Ten Most Expensive A.L. Starting Pitchers 2008
Compared to 2007 it was when it came to the pitchers we spent our money on. Despite the fact that A.L.-only owners lost Johan Santana and Dan Haren to the N.L. and Kelvim Escobar to injury, we still spent an additional $2 per pitcher on this group.
Part of that could be due to the fact that six of these pitchers are repeaters from last year's most expensive list. In terms of cost, Shields is the only pitcher who came from out of nowhere; the other three new additions to this list (Beckett, Kazmir and Verlander) were in last year's Top 20.
Losing Haren and Santana to the N.L. certainly didn't help, either. Santana went for $40 in the N.L. while Haren went for $25. Assuming that both pitchers would have sold for comparable amount in the A.L. means that $65 worth of salary would have been chopped off of other pitchers. It's not definite that it automatically would have been the top pitchers who would have been nicked, but some of them likely would have went for $1 or $2 cheaper. At the very least, an owner who spent $40 on Santana would have likely sat on his hands when someone like Bedard closed in on the $30 barrier.
Ten Most Expensive Pitchers by Tout LeagueSportsline (11): Verlander $28, Bedard $27, Lackey $27, Beckett $26, Kazmir $26, Sabathia $26, Hernandez $25, Matsuzaka $25, Halladay $24, Fausto Carmona $20, Jered Weaver $20.
LABR (10): Bedard $30, Sabathia $28, Beckett $27, Kazmir $26, Verlander $26, Shields $25, Hernandez $24, Lackey $24, Javier Vazquez $23, Matsuzaka $22.
Tout Wars (10): Bedard $33, Sabathia $31, Verlander $29, Beckett $26, Hernandez $23, Matsuzaka $23, Shields $22, Vazquez $21, Halladay $20, Kazmir $19.
There are some differences in the pecking order, but this is Stage Three Rotisserie baseball at its best - or worst. The expert leagues agree on nearly all of the Top 10 pitchers, even if they don't agree exactly on the bids. Carmona/Weaver sneak into the Top 10 in Sportsline (in favor of Shields), while Vazquez cracks the Top 10 in LABR and Tout (replacing Halladay in LABR and Lackey in Tout).
I believe that last year's relatively robust pricing reflects the fact that Rotisserie players are much more reactive than we like to admit. Expert leagues and touts also fall under the spell of last year's stats. Sports Weekly and Rotoman only put $20+ bids on four starters in 2007. In 2008, SW threw up eight $20+ projections, while Mike Fenger (ably subbing for Rotoman's 5x5 prices in the Patton software) threw up 10 $20+ bids.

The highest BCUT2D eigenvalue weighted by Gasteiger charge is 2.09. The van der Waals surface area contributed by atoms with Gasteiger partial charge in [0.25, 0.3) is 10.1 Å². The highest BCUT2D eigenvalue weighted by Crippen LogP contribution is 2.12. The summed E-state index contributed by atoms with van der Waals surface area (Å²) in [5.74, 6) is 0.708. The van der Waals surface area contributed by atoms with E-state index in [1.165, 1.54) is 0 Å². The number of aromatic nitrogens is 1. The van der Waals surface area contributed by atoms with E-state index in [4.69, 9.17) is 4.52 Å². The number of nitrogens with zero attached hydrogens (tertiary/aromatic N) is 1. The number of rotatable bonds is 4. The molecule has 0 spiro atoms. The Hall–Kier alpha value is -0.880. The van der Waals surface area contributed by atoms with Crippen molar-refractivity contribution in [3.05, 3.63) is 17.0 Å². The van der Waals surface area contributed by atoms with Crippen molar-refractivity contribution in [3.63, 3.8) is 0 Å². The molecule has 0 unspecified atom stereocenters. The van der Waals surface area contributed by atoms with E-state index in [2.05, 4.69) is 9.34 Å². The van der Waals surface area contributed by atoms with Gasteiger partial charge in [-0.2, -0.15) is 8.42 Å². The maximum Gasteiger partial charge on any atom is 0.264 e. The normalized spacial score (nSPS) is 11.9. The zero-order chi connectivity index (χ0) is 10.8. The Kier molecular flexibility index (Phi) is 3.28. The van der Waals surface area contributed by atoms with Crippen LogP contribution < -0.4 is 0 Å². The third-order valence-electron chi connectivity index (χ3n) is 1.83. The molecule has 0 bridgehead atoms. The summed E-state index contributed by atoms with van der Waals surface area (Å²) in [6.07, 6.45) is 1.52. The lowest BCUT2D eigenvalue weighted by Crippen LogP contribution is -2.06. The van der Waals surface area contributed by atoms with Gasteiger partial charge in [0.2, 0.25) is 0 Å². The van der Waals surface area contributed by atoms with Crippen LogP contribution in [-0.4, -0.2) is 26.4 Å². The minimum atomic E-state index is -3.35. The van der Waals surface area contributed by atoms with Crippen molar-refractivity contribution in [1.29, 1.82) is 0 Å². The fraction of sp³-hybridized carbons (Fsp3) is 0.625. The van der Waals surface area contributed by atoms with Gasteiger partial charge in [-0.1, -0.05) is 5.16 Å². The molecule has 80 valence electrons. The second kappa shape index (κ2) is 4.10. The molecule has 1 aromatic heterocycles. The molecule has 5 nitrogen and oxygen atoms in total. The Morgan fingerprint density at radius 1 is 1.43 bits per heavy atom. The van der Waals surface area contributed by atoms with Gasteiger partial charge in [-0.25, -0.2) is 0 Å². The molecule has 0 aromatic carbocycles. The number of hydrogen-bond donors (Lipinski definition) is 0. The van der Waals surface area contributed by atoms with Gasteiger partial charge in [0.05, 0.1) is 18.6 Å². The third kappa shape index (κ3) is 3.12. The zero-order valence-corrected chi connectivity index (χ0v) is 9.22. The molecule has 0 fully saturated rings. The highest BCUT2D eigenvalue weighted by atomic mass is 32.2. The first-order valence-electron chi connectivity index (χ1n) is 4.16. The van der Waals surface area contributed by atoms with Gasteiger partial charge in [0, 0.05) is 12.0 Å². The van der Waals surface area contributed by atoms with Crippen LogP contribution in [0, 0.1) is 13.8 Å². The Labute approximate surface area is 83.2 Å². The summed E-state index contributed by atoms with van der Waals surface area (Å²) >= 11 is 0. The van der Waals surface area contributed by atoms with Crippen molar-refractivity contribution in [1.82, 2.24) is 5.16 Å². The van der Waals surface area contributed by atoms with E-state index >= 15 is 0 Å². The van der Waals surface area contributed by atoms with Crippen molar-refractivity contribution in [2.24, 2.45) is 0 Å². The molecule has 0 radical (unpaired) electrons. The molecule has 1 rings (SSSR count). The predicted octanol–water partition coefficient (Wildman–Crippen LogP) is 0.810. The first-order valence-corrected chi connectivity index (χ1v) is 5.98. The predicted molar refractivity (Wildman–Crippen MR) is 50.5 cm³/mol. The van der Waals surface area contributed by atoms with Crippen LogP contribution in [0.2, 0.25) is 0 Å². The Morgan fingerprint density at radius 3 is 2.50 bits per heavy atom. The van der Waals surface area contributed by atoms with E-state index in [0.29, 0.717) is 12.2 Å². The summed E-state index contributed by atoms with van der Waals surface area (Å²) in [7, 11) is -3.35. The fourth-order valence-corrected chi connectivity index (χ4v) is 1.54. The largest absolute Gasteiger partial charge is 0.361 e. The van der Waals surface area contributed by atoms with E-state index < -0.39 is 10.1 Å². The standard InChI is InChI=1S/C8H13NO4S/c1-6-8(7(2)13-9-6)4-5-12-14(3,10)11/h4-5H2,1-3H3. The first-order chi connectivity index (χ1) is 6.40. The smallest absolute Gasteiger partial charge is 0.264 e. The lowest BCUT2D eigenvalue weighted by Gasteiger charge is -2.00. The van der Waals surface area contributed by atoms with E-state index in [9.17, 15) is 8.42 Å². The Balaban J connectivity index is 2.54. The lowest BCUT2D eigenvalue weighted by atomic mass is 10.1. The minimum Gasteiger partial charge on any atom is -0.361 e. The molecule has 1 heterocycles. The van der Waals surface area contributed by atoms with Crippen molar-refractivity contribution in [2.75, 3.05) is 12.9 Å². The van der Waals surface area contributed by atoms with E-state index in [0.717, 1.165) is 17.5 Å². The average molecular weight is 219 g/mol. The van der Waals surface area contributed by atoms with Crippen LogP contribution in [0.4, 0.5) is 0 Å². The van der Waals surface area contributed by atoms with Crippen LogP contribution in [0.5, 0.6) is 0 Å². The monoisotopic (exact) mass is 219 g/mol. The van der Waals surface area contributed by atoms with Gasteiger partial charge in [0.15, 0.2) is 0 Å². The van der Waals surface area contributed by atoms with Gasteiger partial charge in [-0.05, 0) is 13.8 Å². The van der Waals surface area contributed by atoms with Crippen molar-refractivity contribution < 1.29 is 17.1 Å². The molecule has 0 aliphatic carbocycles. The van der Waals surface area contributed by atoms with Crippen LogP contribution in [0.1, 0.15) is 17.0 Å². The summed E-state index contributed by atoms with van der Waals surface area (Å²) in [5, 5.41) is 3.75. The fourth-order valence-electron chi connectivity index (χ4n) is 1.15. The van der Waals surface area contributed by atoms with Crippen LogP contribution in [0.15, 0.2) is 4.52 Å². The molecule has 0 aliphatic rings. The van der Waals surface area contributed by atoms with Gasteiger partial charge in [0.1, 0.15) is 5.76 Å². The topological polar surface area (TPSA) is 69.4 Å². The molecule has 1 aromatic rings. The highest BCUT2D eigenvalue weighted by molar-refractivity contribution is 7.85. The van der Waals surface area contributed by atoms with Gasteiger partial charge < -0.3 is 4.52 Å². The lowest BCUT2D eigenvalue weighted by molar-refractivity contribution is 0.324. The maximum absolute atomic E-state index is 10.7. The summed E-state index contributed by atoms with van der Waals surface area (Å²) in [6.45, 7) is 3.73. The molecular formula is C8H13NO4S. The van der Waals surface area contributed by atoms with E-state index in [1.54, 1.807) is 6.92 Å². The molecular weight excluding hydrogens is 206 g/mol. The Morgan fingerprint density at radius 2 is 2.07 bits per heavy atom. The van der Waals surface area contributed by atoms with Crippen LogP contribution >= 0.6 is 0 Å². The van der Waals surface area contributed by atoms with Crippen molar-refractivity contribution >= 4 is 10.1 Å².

After earning $26 per pitcher in 2005 and $27 in 2006, the 10 best pitchers in 2007 averaged $30 in earnings.
No wonder the market was confident! The trend was going up!
What actually happened, though?
Top 10 A.L. Starting Pitchers 2008
The earnings of the Top 10 starting pitchers last year was only $1 lower per pitcher than 2007. The relative predictability of 2008's top 10 is reflected in the prices. Only three of the 10 most expensive pitchers crack this list, while the six most expensive starters are nowhere to be found. Three of these guys are at the bottom of the barrel, going for $3 or less. You could have walked into one of the expert leagues and grabbed Saunders, Lee, and Danks for $8.
Patton's back in business now with his prices. In the most expensive group, he buys Sabathia, Verlander, Beckett, Halladay and his share of Felix. Sports Weekly is still hanging back, getting its share of Bedard and Felix but no one else. Patton does even better with the best starters. The tout leagues buy Duke, Shields, D-Mat, and Danks; Patton gets Halladay, Lee, Santana, Moose, and Lester. SW is left with Saunders.
If I had to predict, the volatility of this list will send pitching prices down again. With Johan now pitching for the Mets, Halladay is the pillar of A.L. consistency, earning $20+ four years running. Yet everyone in my league was not obsessed with him, but with Cliff Lee, one of the three negative earners from 2007 who would have blown the rest of this field away if not for Halladay.
The result in 2009 is going to drive the price of pitching down. Why pay $28 for Lee this year when the 2009 edition of Lee is lurking in the weeds?
I prefer to believe that the lesson of Halladay is a stronger one. Pay for consistency.
Heck, the 5x5 expert leagues were more enamored with the potential of Felix, D-Mat, and Kaz than they were with Halladay's lock to put up solid numbers.
Pay for Halladay. Pay for our old friend CC Sabathia this spring.
You still might stumble into the '09 version of Lee later.